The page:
Cupboards in grandmother’s house seemed bare as I watch her open one door after another. They are bare of cans with pictures, pictures of peaches and plums, pictures of corn and carrots, bare of packaged store bought food. Instead I watch her take out large old glass jars, dish towels bundle up with food, large tin canisters and old time candy tins. I sit and wonder at the heaviness and fullness of everything. Those giant glass jars used to contain mayonnaise or dilled pickles. They were given to her, empty, by the owner of the local market. In grandma’s cupboard they are filled with oatmeal, flour, coffee. Other jars are filled with dried hominy, beans, dark colored berries, tea and herbs. I watch as she pulls out a large, flowered clothe bundle from a lower shelf. She unties knots, opens the square and I see pieces of dried deer meat tumble to the table. The one white lumpy sack, I had wondered about, hanging from the wall, is filled with slices of dried, white colored turnips. She pries off the lid of a large canister and scoops out dried pieces of squash that are sliced evenly into little square pieces. I’m waiting for her to open the tin with the picture of the little blond girl eating candy canes. But there is no candy in the tin. Instead, grandma scopes out a small handful of dried wild onions. I see her put everything into a pot, fill it with water and set it on the wood stove. Always she is humming, sometimes a woman song sometimes a children’s song, but always in the heart beat to keep up with her busy times. I watch her hands move small logs of wood from the porch to a bin close to the stove. Her hands are large, strong and fearless from lifting her axe to split logs or split deer bones. She stokes the fire with a black iron poker and adds more wood. Again she opens the cupboard and takes down the large mayonnaise jar full of flour along with several small jars of powdered ingredients. On the bottom shelves are her large mixing bowls. She sets one of the bowls on the table then opens all the jars. Into the bowl goes cups of flour, two fingers of sugar, three fingers of baking powder, a dash of salt. Both her hands slowly sifts and mixes everything. Finally she adds dippers full of water directly from the cream can. The large square board she uses to press out her dough is stored behind the yellow canisters on the counter. Soon steam begins to rise from the cooking pot. She lifts the lid briefly. I can smell deer meat and a hint of corn floating through the house, All her baking tins are stored in the pallet cupboard next to the wood pile. She pulls out one of them and lays it on the counter. The stove seems hot as grandma opens the oven door. She waves her had through the opening above the racks, feels the air, and says the oven is just right. All the dough is rolled out on the board then biscuits are cut out with the lid of a jar. After they are laid out on the pan, she puts them into the oven. As she turns, she catches me watching and smiles lovingly. Her cheeks puff and her eyes squint. She reaches in her pocket and pulls out some candied June berries, motions for me to come and spills the sweet fruits into my hand. Always there is something for me in her busy day. I don’t remember how she made the fruits, I never saw that, but today as I think about it, she probably had me in mind and hid the fruits high up somewhere on the top shelves. Again, another aroma filters through the rooms, the smell of hot, fresh biscuits. Grandpa will be back soon. We will all sit down together, eat, enjoy and laugh.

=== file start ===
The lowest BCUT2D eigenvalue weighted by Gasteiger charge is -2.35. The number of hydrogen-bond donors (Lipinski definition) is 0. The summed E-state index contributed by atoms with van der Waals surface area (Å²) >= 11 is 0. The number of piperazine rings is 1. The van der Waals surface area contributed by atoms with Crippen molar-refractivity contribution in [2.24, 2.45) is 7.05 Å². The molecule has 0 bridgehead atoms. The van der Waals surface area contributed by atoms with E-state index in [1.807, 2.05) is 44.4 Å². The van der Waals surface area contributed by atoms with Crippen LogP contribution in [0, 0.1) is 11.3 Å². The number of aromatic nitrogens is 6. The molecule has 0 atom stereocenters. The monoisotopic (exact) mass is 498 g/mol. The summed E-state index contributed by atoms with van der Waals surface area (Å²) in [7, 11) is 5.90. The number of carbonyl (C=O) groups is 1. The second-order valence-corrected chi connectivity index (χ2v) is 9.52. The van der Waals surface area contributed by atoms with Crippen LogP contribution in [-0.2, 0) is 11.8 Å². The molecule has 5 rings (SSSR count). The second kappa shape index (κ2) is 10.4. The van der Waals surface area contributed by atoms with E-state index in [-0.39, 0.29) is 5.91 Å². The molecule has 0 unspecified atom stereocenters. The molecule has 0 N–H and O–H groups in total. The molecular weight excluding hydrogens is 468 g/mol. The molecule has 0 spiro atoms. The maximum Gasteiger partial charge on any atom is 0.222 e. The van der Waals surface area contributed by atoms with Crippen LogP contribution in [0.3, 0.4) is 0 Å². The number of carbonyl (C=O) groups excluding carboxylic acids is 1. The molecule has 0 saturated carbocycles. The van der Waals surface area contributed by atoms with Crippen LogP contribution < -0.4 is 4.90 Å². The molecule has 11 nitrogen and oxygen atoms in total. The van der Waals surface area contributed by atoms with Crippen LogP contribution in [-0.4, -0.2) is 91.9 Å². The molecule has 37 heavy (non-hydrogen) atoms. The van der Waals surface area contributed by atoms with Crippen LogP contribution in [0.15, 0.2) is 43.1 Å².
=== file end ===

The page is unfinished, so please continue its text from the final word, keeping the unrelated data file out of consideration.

©Lois Red Elk

EDITOR'S NOTE: Lois Red Elk has published three books of poetry, including Our Blood Remembers, Dragonfly Weather, and Why I Return to Makoce.
Lois Red Elk-Reed
About Lois Red Elk-Reed

Lois Red Elk-Reed is a poet who calls the high plains home. She is Mountain Journal's poet in residence.